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The aim of this work is to get far field radiation patterns for any radiating source from transient acquisition, in a large frequency range. An outdoor transient Ultra-Wideband near-field measurement base will be installed, a single time pulse radiated by the source will cover the desired spectrum, and the accurate determination of far field radiations will be accomplished by means of cylindrical waves' modal development. This method uses simplified test equipments, easy to be installed, and it reduces measurement costs.

Interested in measuring radiations of antennas placed in their context of use, such as antennas placed inside and outside a vehicle, or radiations of electronic systems integrated in many functional parts of a vehicle, the near field (NF) to far field (FF) transformation technique presents many advantages [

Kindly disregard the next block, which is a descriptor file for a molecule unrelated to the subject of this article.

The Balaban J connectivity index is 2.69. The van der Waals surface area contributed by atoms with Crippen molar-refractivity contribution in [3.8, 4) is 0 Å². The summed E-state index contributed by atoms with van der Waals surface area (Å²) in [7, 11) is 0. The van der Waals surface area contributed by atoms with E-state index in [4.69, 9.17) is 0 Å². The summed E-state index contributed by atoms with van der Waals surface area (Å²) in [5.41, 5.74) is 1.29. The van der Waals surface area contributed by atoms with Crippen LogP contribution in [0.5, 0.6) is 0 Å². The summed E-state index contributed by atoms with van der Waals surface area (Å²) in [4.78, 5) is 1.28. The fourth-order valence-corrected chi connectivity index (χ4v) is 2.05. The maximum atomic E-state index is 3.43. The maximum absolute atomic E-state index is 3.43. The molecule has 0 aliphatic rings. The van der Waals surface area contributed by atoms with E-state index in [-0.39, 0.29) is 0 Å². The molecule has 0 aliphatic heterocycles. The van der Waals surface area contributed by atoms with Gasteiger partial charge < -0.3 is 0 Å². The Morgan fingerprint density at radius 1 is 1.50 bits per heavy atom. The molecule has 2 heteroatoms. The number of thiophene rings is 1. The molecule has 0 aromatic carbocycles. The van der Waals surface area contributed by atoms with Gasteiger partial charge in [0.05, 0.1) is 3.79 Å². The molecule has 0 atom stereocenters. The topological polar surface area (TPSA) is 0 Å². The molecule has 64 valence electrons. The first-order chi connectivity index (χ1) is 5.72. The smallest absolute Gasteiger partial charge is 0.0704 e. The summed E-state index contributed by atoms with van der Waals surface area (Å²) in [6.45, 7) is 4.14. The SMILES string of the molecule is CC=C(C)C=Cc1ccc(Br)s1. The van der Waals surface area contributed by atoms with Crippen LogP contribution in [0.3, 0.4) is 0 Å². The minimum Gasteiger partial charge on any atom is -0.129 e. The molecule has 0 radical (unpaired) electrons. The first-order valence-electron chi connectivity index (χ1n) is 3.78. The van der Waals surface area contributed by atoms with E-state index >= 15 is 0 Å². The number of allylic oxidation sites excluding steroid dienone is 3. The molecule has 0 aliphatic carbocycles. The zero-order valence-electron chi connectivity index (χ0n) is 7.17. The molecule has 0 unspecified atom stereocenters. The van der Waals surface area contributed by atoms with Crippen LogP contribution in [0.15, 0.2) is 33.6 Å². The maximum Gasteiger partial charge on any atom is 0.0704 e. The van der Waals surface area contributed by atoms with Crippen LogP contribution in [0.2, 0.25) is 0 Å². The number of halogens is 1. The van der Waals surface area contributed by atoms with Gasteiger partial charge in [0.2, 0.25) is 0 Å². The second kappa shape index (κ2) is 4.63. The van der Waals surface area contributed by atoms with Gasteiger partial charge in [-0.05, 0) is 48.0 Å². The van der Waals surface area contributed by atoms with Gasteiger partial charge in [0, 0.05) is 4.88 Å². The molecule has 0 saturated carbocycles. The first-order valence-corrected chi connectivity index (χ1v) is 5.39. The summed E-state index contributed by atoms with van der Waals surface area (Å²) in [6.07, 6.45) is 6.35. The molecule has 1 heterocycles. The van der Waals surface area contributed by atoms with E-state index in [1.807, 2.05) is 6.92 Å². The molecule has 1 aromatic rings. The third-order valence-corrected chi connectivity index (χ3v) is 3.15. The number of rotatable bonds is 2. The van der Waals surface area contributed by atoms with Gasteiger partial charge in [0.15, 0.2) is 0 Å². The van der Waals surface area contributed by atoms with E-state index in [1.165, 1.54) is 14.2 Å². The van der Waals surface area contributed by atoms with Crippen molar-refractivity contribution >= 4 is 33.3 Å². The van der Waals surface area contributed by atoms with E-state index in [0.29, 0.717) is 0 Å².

The proposed method is based on transient metrology [

The transient outdoor measurement method presents many advantages [

In the following, we will characterize an Ultra-Wideband (UWB) antenna in order to validate the proposed method. The principle of the method and the used antenna will be presented in the first part, near field to far field transformation in cylindrical coordinates in second part, in order to explain the experimental setup and results in the last part.

The UWB transient measurement technique in outdoor is well suited to the characterization in near field. In fact, far field ranges of large antenna (as well as a radiating antenna placed on a vehicle) require a huge infrastructure and an important radiated peak power. In such cases, the elimination of the influence of the environment could be difficult.